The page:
Idle minds

relaxationDecember 21. With twelve days of vacation stretched in front of me, visions of organizational grandeur peppered my thoughts. I had closets to clean, documents to organize, and rooms to conquer. I finally had time to attack the accumulating detritus of domesticity, and I would prevail!

January 1, 5pm. Still in my pajamas, I looked around my house, blinking as if just waking up from a long sleep. Except for a few newly added deposits of Christmas gifts littering the landscape, my house looked the same as it had eleven days prior. I hadn’t accomplished a single thing on my list–nor had I tried.

In the remaining hours of the evening, I managed to dismantle a Christmas tree; wash, dry, and fold three loads of laundry; make dinner; and resolve a couple of nagging work issues. I accomplished more between 5 and midnight that evening that I had during the cumulative rest of my vacation. I’m ashamed of myself.

I realized in hindsight that I had been exhibiting this behavior for quite some time. Although I would be appropriately productive during the work week, weekends would come and go with only a last-minute flurry of activity on Sunday night. It was as if, when faced with the looming prospect of a very real “something to do,” my brain would suddenly switch into let’s-get-something-done mode. When faced with a blank canvas of time however, it would retreat into limbo.

This isn’t a new concept for me (for proof, read Do something from September 2011). Even so, I continue to relearn the lesson which I conveniently push to the recesses of my mind until I trip over it on idle days and fall on my face. As much as I crave a life (or a few days) of leisure, I find that I need a little bit of pressure to keep me moving forward. I need not just a goal, but also a deadline. Margaret Thatcher knew it, too:

Look at a day when you are supremely satisfied at the end. It’s not a day when you lounge around doing nothing; it’s when you’ve had everything to do, and you’ve done it. –Margaret Thatcher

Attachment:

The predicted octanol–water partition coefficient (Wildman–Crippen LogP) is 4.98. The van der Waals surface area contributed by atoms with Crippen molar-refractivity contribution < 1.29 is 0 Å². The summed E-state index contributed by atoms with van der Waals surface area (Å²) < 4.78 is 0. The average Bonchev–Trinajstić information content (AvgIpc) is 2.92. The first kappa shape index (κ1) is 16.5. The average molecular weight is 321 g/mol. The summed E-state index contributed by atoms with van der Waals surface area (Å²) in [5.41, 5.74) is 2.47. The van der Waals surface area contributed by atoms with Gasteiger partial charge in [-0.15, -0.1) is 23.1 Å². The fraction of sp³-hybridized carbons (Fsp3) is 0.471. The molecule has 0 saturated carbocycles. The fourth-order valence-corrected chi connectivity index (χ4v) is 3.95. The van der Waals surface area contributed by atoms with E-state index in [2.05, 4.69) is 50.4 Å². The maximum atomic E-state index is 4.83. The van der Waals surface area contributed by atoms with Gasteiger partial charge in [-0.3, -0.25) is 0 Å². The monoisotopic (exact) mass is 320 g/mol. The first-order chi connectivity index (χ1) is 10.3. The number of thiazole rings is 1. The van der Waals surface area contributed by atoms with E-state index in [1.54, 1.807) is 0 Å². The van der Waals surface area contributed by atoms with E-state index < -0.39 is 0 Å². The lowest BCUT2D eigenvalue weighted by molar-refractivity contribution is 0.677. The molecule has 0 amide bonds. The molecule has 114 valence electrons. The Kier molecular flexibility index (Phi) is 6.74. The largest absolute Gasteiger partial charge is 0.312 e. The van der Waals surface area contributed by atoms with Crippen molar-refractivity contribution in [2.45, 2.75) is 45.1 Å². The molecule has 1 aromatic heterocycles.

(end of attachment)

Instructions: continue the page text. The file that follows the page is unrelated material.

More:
Do something, Tammy. Do something.

Note: Thanks to Kayla Cruz for her post, Being Overwhelmed, which got me thinking about all of this again.

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That dirty word

Ah, meetings. I could rant all day about them. I sit in too many; they go on too long; little gets done. Time management and focus issues seem to be the two driving factors, often combined with a liberal dose of posturing. Consider this if you don’t believe me: the following passage was listed as a requirement in a bid specification for one of my projects.

2.b. Do not raise issues at Progress meetings that do not involve other participants at that meeting, and that could be handled more efficiently at the level of the Vendor’s coordination with its own subvendors and suppliers.

Translation: stay on topic (focus) and don’t waste anyone’s time (time management).

Holy smokes. Since when do we have to spell that out? Shouldn’t that be common sense? Although I was flabbergasted to find this as part of the spec, the first thing that popped out of my mouth was, Oh please, oh please, can’t we apply this to all meetings, everywhere?

I’ve been thinking about this for days. It has stuck with me so hard that I’m almost embarrassed to admit that I dreamed about it last night. (Please, no inferences about my lack of social life!) I woke up thinking that perhaps I could make a new career for myself as a meeting facilitator. I could hire myself out to various organizations just to lead meetings. As an outsider with no personal involvement in the organization or the topic, I could impartially keep the meeting on point. I wouldn’t accept the job without an agenda and a list of goals or necessary decisions to result from the meeting.

Actually, if more meetings had those items up front–an agenda and goals–they might be a lot more productive on their own. They wouldn’t need me, but then again, I already have a job.

Anyone have a meeting nightmare you’d like to share?